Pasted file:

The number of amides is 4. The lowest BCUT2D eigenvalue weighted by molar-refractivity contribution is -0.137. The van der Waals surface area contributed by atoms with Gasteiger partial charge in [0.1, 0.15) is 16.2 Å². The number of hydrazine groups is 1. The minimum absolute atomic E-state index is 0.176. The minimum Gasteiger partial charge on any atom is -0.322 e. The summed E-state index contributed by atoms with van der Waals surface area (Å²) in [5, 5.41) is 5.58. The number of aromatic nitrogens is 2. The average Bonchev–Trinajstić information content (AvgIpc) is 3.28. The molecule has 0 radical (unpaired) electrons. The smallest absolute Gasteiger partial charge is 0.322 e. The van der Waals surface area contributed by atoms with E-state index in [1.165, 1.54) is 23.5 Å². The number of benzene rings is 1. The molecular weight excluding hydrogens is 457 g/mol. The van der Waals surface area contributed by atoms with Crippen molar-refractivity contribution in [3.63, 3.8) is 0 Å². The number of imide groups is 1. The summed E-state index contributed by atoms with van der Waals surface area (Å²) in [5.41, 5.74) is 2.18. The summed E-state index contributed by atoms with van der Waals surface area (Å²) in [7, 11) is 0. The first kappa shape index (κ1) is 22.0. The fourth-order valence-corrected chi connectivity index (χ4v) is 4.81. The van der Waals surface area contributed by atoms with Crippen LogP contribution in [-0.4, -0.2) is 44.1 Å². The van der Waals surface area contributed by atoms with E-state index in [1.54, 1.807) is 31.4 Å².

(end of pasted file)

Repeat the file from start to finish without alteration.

The number of amides is 4. The lowest BCUT2D eigenvalue weighted by molar-refractivity contribution is -0.137. The van der Waals surface area contributed by atoms with Gasteiger partial charge in [0.1, 0.15) is 16.2 Å². The number of hydrazine groups is 1. The minimum absolute atomic E-state index is 0.176. The minimum Gasteiger partial charge on any atom is -0.322 e. The summed E-state index contributed by atoms with van der Waals surface area (Å²) in [5, 5.41) is 5.58. The number of aromatic nitrogens is 2. The average Bonchev–Trinajstić information content (AvgIpc) is 3.28. The molecule has 0 radical (unpaired) electrons. The smallest absolute Gasteiger partial charge is 0.322 e. The van der Waals surface area contributed by atoms with E-state index in [1.165, 1.54) is 23.5 Å². The number of benzene rings is 1. The molecular weight excluding hydrogens is 457 g/mol. The van der Waals surface area contributed by atoms with Crippen molar-refractivity contribution in [3.63, 3.8) is 0 Å². The number of imide groups is 1. The summed E-state index contributed by atoms with van der Waals surface area (Å²) in [5.41, 5.74) is 2.18. The summed E-state index contributed by atoms with van der Waals surface area (Å²) in [7, 11) is 0. The first kappa shape index (κ1) is 22.0. The fourth-order valence-corrected chi connectivity index (χ4v) is 4.81. The van der Waals surface area contributed by atoms with Crippen LogP contribution in [-0.4, -0.2) is 44.1 Å². The van der Waals surface area contributed by atoms with E-state index in [1.54, 1.807) is 31.4 Å².